Saturday, 17 May 2014

The art of timing, part 37...............

.............   or so.

I had to go up to Scotland last week for my mother's funeral on Thursday.  In the morning, I went out to Kirkpatrick Durham, the wee village in Galloway where I was brought up. My parents, living in London in the 1960s, bought a pair of wee cottages from my grandparents for the sum of £100, and set about having them combined and re-built into a larger family home for us - 2 adults and 4 children.  When I got there on Thursday, I took a photo of the house - Ktima, named after the town in Cyprus where my parents married in 1959 - for putting into the work I'm doing on my family tree on my mother's side. Just after I'd done it, a woman with a dog walked up towards the house and I asked if she lived there. She said yes,  she'd been there for 27 years. I explained to her who I  was and what I was doig and she bowled me over by inviting me inside to look around the house and garden. Very little has changed inside the house really; still got the staircase that was put in - open stairs, very 1970 - and nothing has been altered in the layout of the rooms, apart from one small wall in the kitchen being removed to open it up. It was put there by our builder to form a separate dining area. The garden is really quite different, not much sign of the huge vegetable and fruit beds my father and mother had, the original elder tree is long gone, as is the copper beech hedge my father planted. Still, it's well tended and retains its original character, which pleased me. The day before, I had secured a big boxful of photos that my mother had (they will make regular appearances on here, I am sure, so many of my father and relatives, all sorts of things).  Among them were three photos relevant to the above tale - two of how the cottages were before conversion, and one during the building work. Looking at them now, I personally would have much preferred they had been left as they were!  Not my decision back then, and  the converted house remains my favourite of all the ones I've lived in so far.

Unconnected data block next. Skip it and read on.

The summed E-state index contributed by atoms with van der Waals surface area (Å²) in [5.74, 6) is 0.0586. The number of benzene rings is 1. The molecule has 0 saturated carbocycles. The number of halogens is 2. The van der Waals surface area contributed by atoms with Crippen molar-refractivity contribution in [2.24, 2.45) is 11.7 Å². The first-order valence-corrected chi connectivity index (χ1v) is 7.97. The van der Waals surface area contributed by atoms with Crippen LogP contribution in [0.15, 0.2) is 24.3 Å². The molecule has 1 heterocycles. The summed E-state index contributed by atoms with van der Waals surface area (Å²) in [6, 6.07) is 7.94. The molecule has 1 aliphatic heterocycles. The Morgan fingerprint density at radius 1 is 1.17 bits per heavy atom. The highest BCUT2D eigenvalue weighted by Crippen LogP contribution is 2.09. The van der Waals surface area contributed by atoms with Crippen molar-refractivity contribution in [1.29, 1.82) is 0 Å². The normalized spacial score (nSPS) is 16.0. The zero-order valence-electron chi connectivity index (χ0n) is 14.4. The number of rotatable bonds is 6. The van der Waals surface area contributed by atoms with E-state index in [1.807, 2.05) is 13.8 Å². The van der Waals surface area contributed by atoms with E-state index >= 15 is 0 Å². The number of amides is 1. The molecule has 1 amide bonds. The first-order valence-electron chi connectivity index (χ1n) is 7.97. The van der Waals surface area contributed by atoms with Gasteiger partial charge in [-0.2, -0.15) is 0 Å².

This is Ktima today; the clematis on the front has recently replaced the original clematis Montana that my mother planted in the same spot all those years ago.  Otherwise, little changed apart from a new front door.

The two wee cottages. One was called Oaklea (I have a postcard from an uncle in the army addressed to his mother there), and my grandparents lived in it. The other was rented out to Sanny and Annie. When the time came, he refused to leave the house, and my grandpa had to threated him with stoving the roof in on top of him unless he moved out! The railings to the right of the picture are part of the old school, where I went (handy, right next door) for several years until the new school as built at Springholm.  Hard to tell who the children are in the pic, but probably me and my older sister, up there  from London with my parents to look at the cottages. I don't remember much about the inside of them then, apart from a large kitchen table with a silver ladle in the drawer, and a rather nasty smell, mouldy, musty, damp  The wee window on the gable end in the top picture is still there; we used to watch out of it up past the kirk to see when the school bus was coming for Springholm, and hoy off round the corner to see if we could beat it to the bus stop!

Building work in progress.  Work was done by a firm owned by a man in the village, Albert Charteris; his daughter Elizabeth was in the year above me at school.
When they sold the cottages, my grandparents moved down the village to Victoria Street.  Grandpa continued to keep hens at the top of our garden, and came up twice a day to feed them with scraps and peelings in an old plastic bucket. I can see him now, coming round the corner swinging his bucket!  This is their new cottage.  I'd really like to think the folk living in it have kept the cast iron range which was in daily use by my granny.  Maybe next time I'm back, I'll knock on their door and ask.

1 comment:

Dartford Warbler said...

I am sorry to hear about your mother. A difficult time for you.

How interesting to see how the house has evolved since your parents restored it. Going inside must have been a bitter-sweet experience, but reassuring that the house is still loved and cared for.